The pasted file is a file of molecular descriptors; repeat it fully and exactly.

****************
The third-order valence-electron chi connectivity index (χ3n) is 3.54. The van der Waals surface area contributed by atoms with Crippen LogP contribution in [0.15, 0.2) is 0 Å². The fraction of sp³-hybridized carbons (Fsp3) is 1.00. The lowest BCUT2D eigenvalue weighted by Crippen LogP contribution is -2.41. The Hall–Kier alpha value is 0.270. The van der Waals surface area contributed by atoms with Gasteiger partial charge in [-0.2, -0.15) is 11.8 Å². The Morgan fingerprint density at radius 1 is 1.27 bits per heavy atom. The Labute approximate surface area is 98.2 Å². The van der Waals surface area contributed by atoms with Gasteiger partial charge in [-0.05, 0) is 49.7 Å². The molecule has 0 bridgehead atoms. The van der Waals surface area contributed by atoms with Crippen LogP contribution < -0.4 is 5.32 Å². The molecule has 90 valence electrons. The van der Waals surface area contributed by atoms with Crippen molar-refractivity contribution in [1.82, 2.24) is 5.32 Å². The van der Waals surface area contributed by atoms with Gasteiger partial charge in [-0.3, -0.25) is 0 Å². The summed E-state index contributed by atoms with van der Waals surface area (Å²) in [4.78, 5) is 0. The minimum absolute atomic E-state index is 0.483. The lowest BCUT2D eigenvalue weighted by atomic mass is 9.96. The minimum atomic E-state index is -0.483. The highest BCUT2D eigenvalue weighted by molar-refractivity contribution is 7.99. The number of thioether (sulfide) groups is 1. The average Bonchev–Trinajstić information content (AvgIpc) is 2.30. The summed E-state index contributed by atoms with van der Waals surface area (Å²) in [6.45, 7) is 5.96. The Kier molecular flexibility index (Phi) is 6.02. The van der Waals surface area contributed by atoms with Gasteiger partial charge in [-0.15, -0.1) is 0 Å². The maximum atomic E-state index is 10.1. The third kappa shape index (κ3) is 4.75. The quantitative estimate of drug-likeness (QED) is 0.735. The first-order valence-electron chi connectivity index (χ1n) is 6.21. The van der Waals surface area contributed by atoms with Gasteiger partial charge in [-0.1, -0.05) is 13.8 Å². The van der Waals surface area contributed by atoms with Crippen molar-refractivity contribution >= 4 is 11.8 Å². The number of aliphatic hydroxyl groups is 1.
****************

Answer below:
The third-order valence-electron chi connectivity index (χ3n) is 3.54. The van der Waals surface area contributed by atoms with Crippen LogP contribution in [0.15, 0.2) is 0 Å². The fraction of sp³-hybridized carbons (Fsp3) is 1.00. The lowest BCUT2D eigenvalue weighted by Crippen LogP contribution is -2.41. The Hall–Kier alpha value is 0.270. The van der Waals surface area contributed by atoms with Gasteiger partial charge in [-0.2, -0.15) is 11.8 Å². The Morgan fingerprint density at radius 1 is 1.27 bits per heavy atom. The Labute approximate surface area is 98.2 Å². The van der Waals surface area contributed by atoms with Gasteiger partial charge in [-0.05, 0) is 49.7 Å². The molecule has 0 bridgehead atoms. The van der Waals surface area contributed by atoms with Crippen LogP contribution < -0.4 is 5.32 Å². The molecule has 90 valence electrons. The van der Waals surface area contributed by atoms with Crippen molar-refractivity contribution in [1.82, 2.24) is 5.32 Å². The van der Waals surface area contributed by atoms with Gasteiger partial charge in [-0.3, -0.25) is 0 Å². The summed E-state index contributed by atoms with van der Waals surface area (Å²) in [4.78, 5) is 0. The minimum absolute atomic E-state index is 0.483. The lowest BCUT2D eigenvalue weighted by atomic mass is 9.96. The minimum atomic E-state index is -0.483. The highest BCUT2D eigenvalue weighted by molar-refractivity contribution is 7.99. The number of thioether (sulfide) groups is 1. The average Bonchev–Trinajstić information content (AvgIpc) is 2.30. The summed E-state index contributed by atoms with van der Waals surface area (Å²) in [6.45, 7) is 5.96. The Kier molecular flexibility index (Phi) is 6.02. The van der Waals surface area contributed by atoms with Gasteiger partial charge in [-0.15, -0.1) is 0 Å². The maximum atomic E-state index is 10.1. The third kappa shape index (κ3) is 4.75. The quantitative estimate of drug-likeness (QED) is 0.735. The first-order valence-electron chi connectivity index (χ1n) is 6.21. The van der Waals surface area contributed by atoms with Gasteiger partial charge in [-0.1, -0.05) is 13.8 Å². The van der Waals surface area contributed by atoms with Crippen molar-refractivity contribution >= 4 is 11.8 Å². The number of aliphatic hydroxyl groups is 1.